France has been suffering a mustard shortage because of last year’s drought covering all of the Canadian Prairies.
When Canada‘s agricultural industry has a bad year, it affects the world.
- In July, I read an article in the Western Producer that said the world now asks: “how are crops in southwest Saskatchewan?”
When I launched The Flatlander last November, I wrote about how drought on The Prairies caused a pasta shortage in Europe (Why snow is important to the local economy). Now we are also responsible for a Dijon mustard shortage in France.
France is the second-largest importer of mustard seeds in the world. (America is the biggest market for mustard).
Local, independent, in-depth.
Our Prairie stories.
- The French eat a kilogram of mustard a year. French people put it on fries, sandwiches, and popular dishes like steak tartare.
- Mustard making in Dijon, a city in Burgandy, France, goes back to the late Middle Ages.
- Dijon mustard, named after the city, was first used in 1336 as part of a meal for King Philip VI.
French manufacturers get 80 per cent of the brown mustard seeds they need to make Dijon mustard from Canada, but last year’s drought halved our harvest.
- Russia and Ukraine also produce mustard, but because of the war, these markets are inaccessible.
Mix in other supply chain issues–shipping containers are hard to come by, and the high cost of fuel–and mustard in France is in short supply.
Because of Canada, France had to slash its mustard production by half.
- French grocery stores are limiting their customers to only being allowed to buy one container per visit.
Breaking Canada’s mustard production down by province.
- Saskatchewan produces 80 per cent of Canada’s mustard.
- Manitoba hasn’t historically grown much mustard. 2001 to 2003 were probably the province’s most significant mustard production years, but the volume was relatively low compared to Saskatchewan and Alberta.
Saskatchewan grows three types of mustard.
- Yellow mustard uses include making traditional hot dog mustard, mayonnaise and salad dressings. Yellow mustard also acts as a water-binding agent and protein extender in prepared meats.
- Oriental mustard, sold to Asian markets, is made into spicy cooking oil.
- Brown mustard is also spicy and used to make Dijon mustard. Remember the Grey Poupon TV commercials from the 1980s? That is a brand of Dijon mustard.
Mustard production in Saskatchewan by year:
- In 2020, 70,000 hectares, or 172,000 acres, of mustard were planted.
- Last year Alberta and Saskatchewan seeded just over 120,000 hectares, or 300,000 acres, according to data from the Canadian Grain Commission.
- This year. Saskatchewan farmers planted about 550,000 acres or about 220,000 hectares.
The 10-year average is 160,000 hectares or 400,000 acres. So production was down 25 per cent in 2021 and is up 40 per cent this year.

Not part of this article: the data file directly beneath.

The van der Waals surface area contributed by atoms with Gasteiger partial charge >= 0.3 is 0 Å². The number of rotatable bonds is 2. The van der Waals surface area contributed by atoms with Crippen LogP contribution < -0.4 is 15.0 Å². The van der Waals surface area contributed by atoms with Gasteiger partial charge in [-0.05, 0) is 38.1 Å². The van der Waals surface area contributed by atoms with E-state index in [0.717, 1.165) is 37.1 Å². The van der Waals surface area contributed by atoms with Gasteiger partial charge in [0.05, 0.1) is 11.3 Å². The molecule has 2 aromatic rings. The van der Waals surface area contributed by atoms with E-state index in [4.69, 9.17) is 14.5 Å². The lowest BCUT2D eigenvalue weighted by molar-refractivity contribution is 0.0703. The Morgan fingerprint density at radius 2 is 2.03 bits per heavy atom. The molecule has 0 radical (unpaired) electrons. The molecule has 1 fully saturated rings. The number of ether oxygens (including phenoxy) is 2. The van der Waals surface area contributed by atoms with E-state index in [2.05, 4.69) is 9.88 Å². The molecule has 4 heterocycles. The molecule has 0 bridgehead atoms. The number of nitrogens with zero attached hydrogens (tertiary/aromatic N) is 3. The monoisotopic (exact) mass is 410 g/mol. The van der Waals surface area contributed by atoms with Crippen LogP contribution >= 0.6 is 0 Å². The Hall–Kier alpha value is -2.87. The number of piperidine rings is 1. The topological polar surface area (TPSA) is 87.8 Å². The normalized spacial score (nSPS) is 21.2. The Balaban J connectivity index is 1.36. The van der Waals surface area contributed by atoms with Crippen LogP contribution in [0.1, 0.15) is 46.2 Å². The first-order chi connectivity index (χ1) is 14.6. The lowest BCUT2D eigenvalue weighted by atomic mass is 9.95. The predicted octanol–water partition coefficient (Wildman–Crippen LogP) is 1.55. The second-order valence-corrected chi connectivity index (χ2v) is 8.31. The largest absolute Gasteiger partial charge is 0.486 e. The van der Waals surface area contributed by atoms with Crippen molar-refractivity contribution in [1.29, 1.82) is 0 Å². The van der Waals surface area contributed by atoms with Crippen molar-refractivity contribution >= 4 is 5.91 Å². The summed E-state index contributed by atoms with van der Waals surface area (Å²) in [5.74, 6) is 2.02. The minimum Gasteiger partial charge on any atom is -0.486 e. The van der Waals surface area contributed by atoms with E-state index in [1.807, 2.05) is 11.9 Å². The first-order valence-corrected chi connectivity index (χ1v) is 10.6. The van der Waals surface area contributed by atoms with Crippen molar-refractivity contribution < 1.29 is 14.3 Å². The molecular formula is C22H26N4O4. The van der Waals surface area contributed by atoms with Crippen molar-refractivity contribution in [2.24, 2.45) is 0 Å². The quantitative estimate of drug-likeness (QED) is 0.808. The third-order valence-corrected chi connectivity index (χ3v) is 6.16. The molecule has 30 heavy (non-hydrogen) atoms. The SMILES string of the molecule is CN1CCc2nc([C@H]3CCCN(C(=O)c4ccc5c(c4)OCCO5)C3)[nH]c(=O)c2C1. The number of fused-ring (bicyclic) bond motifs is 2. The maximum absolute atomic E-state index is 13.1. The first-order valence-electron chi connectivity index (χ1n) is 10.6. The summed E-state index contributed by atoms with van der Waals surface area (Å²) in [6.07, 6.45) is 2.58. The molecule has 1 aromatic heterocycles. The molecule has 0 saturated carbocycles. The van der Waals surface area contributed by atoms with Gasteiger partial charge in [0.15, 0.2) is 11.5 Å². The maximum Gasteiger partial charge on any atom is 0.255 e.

The 2021 yield, however, was 35 per cent of the 10-year average because of drought conditions last year.
When there is a supply shortage, prices increase.
This week the price for 45 kilograms of brown mustard was about $90. A year ago, it was $50.
Earlier this summer, prices were flying high. They were at about $182 for the same amount.
Prices tend to drop as supply comes down.
To meet demand, condiment companies could have turned to other countries, like Nepal, which produces a comparable amount of mustard to Canada. However, Nepal doesn’t export much.
Other big mustard producers, not counting Russia and Ukraine, are:
- The U.S.
Over the last several years, France’s mustard crops have struggled because of insects that thrive in the recent warm temperatures experienced by the country.
Although Canada exports mustard worldwide, we don’t manufacture it here.
We repurchase mustard seeds in a bottle 20 times the export price.
How we talk about the Prairies
Last week, I wrote about how in face of tragedy, the international media has described life on the Canadian Prairies as idyllic, pleasant and innocent. (How do we talk to the world about the Prairies?) Flatlander readers responded by writing how they would describe the Prairies to the rest of the world.
To read more and join the conversation, see our pinned post on Facebook.
Until next week…
- Help grow The Flatlander by forwarding this email to a friend.
- Subscribe. Was this email forwarded to you, and you want more? Sign up to receive this newsletter.
- Read back issues of The Flatlander.
- Ask. Is there more about this topic you’d like to learn about in a follow-up issue of The Flatlander? Just reply to this email to inquire.
- Share your part of the Prairies. Do you have a cool photo from Saskatchewan and Manitoba and want it to be featured as a Photo of the Week? Send it along by replying to this email.
- Suggest future topics you think should be explored in future issues of The Flatlander by replying to this email.
- Follow The Flatlander on Instagram, Facebook and Twitter.
Thanks for reading, and kind regards,
Our Prairie stories matter too.
The Flatlander takes a closer look at the stories that unite us, and make us unique, in Saskatchewan and Manitoba.
Will you help us tell our stories?